Drilling Ahead

World Oilfield Forum

"New Safety Culture " needed in oil drilling industry

Unexpected releases of toxic, reactive, or flammable liquids and gases in processes involving highly hazardous chemicals have been reported for many years. Incidents continue to occur in various industries that use highly hazardous chemicals which may be toxic, reactive, flammable, or explosive, or may exhibit a combination of these properties. Regardless of the industry that uses these highly hazardous chemicals, there is a potential for an accidental release any time they are not properly controlled. This, in turn, creates the possibility of disaster

Recent major disasters include the 1984 Bhopal, India, incident resulting in more than 2,000 deaths; the October 1989 Phillips Petroleum Company, Pasadena, TX, incident resulting in 23 deaths and 132 injuries; the July 1990 BASF, Cincinnati, OH, incident resulting in 2 deaths, and the May 1991 IMC, Sterlington, LA, incident resulting in 8 deaths and 128 injuries,BP The Deepwater Horizon with the following consequences :

11 rig workers died in the Macondo well blowout and fire.

The Deepwater Horizon oil spill has had a dramatic effect on the ocean and coastal environments in the Gulf of Mexico.

Hundreds of miles of shoreline and wetlands have been affected by the Deepwater Horizon oil spill.

The Deepwater Horizon oil spill also has had a major impact on the fishing, shrimping, tourism, commercial retail and other industries.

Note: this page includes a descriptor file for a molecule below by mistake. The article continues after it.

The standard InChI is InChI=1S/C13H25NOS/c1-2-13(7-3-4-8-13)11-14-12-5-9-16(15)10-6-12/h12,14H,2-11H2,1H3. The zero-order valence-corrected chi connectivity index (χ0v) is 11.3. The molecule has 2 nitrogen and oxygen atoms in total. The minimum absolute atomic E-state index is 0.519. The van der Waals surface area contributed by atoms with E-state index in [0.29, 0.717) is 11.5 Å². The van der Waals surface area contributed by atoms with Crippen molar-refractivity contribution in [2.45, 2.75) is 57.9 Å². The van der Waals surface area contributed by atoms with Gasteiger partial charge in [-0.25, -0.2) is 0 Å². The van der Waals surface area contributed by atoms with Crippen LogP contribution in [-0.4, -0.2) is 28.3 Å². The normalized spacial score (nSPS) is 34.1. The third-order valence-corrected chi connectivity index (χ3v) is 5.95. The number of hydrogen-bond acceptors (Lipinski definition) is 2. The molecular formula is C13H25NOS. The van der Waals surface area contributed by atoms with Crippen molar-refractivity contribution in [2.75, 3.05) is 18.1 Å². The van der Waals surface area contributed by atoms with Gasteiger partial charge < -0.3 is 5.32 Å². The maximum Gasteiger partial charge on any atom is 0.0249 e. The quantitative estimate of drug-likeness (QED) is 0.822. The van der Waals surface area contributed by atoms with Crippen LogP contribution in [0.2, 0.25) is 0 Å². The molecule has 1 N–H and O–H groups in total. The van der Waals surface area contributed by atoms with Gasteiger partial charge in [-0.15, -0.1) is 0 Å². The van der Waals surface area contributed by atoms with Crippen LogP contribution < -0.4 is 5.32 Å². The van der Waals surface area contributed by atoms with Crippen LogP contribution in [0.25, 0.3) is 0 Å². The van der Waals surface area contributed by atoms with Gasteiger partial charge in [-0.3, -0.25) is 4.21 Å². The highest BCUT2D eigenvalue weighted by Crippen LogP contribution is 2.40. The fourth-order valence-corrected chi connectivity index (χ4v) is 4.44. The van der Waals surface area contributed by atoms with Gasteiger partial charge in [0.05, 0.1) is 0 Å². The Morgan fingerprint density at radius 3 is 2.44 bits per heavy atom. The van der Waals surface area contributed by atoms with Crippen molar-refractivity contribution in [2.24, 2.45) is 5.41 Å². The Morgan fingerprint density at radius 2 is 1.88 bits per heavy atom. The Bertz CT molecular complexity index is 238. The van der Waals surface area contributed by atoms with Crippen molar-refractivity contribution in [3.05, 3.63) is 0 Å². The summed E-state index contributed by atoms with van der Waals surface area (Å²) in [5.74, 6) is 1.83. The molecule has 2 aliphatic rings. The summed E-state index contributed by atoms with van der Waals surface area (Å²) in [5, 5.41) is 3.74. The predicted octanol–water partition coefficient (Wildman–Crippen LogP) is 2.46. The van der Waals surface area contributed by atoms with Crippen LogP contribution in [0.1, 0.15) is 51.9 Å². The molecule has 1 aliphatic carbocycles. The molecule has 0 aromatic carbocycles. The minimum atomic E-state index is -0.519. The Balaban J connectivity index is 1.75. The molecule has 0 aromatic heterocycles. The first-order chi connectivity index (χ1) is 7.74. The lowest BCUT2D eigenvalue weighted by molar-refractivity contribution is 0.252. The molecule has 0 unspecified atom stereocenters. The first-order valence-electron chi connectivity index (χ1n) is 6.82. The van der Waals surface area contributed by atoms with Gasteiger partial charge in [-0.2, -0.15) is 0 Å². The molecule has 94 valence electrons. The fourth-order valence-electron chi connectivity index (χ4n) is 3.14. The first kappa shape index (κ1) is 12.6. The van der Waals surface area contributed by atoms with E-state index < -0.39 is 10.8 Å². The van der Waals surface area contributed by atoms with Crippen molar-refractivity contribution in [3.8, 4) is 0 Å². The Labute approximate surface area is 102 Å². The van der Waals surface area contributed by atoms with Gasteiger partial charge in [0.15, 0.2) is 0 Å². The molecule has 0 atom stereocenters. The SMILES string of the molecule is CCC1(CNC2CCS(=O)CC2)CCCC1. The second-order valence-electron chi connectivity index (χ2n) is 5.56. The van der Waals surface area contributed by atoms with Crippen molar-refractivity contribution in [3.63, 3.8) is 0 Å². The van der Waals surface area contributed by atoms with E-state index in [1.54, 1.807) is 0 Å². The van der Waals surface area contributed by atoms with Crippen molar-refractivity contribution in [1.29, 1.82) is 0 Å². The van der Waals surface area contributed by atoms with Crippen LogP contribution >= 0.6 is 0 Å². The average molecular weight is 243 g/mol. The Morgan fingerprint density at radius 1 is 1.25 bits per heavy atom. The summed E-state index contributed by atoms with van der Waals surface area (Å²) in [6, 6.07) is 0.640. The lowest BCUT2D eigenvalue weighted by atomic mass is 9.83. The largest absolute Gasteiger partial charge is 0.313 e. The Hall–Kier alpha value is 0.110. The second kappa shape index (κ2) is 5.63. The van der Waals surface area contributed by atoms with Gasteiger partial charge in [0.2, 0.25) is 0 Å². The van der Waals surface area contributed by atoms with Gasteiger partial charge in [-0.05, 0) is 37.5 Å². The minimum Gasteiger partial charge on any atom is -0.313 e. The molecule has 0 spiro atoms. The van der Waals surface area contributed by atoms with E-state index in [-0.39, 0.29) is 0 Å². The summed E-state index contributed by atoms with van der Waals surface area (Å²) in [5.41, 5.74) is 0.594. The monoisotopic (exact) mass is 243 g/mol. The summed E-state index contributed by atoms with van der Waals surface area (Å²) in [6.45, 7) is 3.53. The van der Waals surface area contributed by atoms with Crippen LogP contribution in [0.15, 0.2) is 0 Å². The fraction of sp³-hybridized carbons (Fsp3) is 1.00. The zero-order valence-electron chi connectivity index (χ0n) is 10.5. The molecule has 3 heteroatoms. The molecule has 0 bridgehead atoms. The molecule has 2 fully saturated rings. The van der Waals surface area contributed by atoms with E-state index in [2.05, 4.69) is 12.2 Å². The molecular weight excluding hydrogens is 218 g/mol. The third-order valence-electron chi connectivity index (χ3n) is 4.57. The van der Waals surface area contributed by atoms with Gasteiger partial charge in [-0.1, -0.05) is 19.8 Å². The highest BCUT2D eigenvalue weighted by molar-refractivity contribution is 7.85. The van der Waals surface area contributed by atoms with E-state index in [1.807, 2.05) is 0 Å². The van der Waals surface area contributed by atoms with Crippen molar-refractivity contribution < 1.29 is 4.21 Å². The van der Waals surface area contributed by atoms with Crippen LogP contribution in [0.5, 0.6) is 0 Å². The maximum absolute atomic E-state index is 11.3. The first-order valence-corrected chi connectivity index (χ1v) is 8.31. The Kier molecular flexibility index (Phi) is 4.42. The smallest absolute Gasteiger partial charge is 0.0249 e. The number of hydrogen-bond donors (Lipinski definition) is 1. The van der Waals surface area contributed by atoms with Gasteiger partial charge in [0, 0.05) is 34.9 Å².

The National Oil Spill Commission has concluded that the Deepwater Horizon disaster was a consequence of bad management and the failure of BP and its contractors to communicate

“Process safety deals with the fires, explosions, and toxic releases and things like that. You can have a very good accident rate for what we call “hard hat accidents” and not for process ones.” – Dr. Trevor Kletz

“The fact that you’ve gone for 20 years without a catastrophic event is no guarantee that there won’t be one tomorrow.” – Prof. Andrew Hopkins


Personal safety focuses on preventing high frequency, lower consequence incidents like slips, trips, and falls. Process safety focuses on preventing much lower frequency events with a catastrophic consequence.



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Comment by Randy Schmitz on January 7, 2013 at 2:32pm

Just wondering if a person could fins any stats on cancer rates from dudes working in the patch?

Mainly from invert leaching thru the green king gloves?



Comment by solberg on January 8, 2013 at 11:06am

Alberta Health Services. http://www.albertahealthservices.ca/poph/hi-poph-surv-phids-economi...

Invert mist is a hazard, however, look at the total picture. You've got all sorts of chemicals and aerosols around the rig. Brake cleaner and barite can give you kidney cancer and kidney stones. Lead pipe dope can toxify your system.  Then add in tobacco use, deep fried camp food and overall lifestyle and even global events like Fukushima. It's tough to isolate what the actual cause of cancer is going to be.

Most likely, we will all die from cancers of various sorts. Follow your WHMIS system and implement appropriate controls to reduce the exposure. In the case of Green King Gloves, wear some nitrile grease monkeys under them when working in OBM, and consult WorkSafe BC's guidelines on controlling exposure to invert drilling fluids.

Worker exposure is highest when spraying the shakers, catching samples, making connections and mixing in the hopper. Wear a respirator and slicker suit and put some distance between you and that invert. And wash your hands as often as possible. 


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